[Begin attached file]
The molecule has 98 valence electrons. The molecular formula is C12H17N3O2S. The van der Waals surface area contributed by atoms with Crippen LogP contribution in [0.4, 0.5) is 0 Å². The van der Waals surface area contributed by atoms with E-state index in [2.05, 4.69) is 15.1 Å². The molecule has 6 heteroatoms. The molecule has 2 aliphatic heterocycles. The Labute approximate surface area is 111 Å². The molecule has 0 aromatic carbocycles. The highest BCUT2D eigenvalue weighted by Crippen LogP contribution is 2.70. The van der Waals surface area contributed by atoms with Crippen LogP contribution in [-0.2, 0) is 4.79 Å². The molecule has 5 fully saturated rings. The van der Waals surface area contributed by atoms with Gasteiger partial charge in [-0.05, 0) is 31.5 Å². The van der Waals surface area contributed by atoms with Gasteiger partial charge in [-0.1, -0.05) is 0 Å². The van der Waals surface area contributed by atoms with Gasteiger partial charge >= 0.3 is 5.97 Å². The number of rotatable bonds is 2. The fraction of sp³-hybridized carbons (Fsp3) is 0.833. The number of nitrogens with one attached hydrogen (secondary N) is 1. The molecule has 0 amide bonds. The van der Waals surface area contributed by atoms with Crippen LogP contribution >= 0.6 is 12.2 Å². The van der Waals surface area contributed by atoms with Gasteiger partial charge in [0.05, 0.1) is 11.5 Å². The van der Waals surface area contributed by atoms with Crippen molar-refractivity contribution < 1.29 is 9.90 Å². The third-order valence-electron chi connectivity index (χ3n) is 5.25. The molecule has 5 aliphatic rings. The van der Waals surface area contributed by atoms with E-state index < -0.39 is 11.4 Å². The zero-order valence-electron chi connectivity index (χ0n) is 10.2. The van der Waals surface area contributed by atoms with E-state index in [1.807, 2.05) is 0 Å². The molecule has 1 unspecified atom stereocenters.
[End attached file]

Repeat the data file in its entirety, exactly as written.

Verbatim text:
The molecule has 98 valence electrons. The molecular formula is C12H17N3O2S. The van der Waals surface area contributed by atoms with Crippen LogP contribution in [0.4, 0.5) is 0 Å². The van der Waals surface area contributed by atoms with E-state index in [2.05, 4.69) is 15.1 Å². The molecule has 6 heteroatoms. The molecule has 2 aliphatic heterocycles. The Labute approximate surface area is 111 Å². The molecule has 0 aromatic carbocycles. The highest BCUT2D eigenvalue weighted by Crippen LogP contribution is 2.70. The van der Waals surface area contributed by atoms with Crippen LogP contribution in [-0.2, 0) is 4.79 Å². The molecule has 5 fully saturated rings. The van der Waals surface area contributed by atoms with Gasteiger partial charge in [-0.05, 0) is 31.5 Å². The van der Waals surface area contributed by atoms with Gasteiger partial charge in [-0.1, -0.05) is 0 Å². The van der Waals surface area contributed by atoms with Gasteiger partial charge >= 0.3 is 5.97 Å². The number of rotatable bonds is 2. The fraction of sp³-hybridized carbons (Fsp3) is 0.833. The number of nitrogens with one attached hydrogen (secondary N) is 1. The molecule has 0 amide bonds. The van der Waals surface area contributed by atoms with Crippen LogP contribution >= 0.6 is 12.2 Å². The van der Waals surface area contributed by atoms with Gasteiger partial charge in [0.05, 0.1) is 11.5 Å². The van der Waals surface area contributed by atoms with Crippen molar-refractivity contribution < 1.29 is 9.90 Å². The third-order valence-electron chi connectivity index (χ3n) is 5.25. The molecule has 5 aliphatic rings. The van der Waals surface area contributed by atoms with E-state index < -0.39 is 11.4 Å². The zero-order valence-electron chi connectivity index (χ0n) is 10.2. The van der Waals surface area contributed by atoms with E-state index in [1.807, 2.05) is 0 Å². The molecule has 1 unspecified atom stereocenters.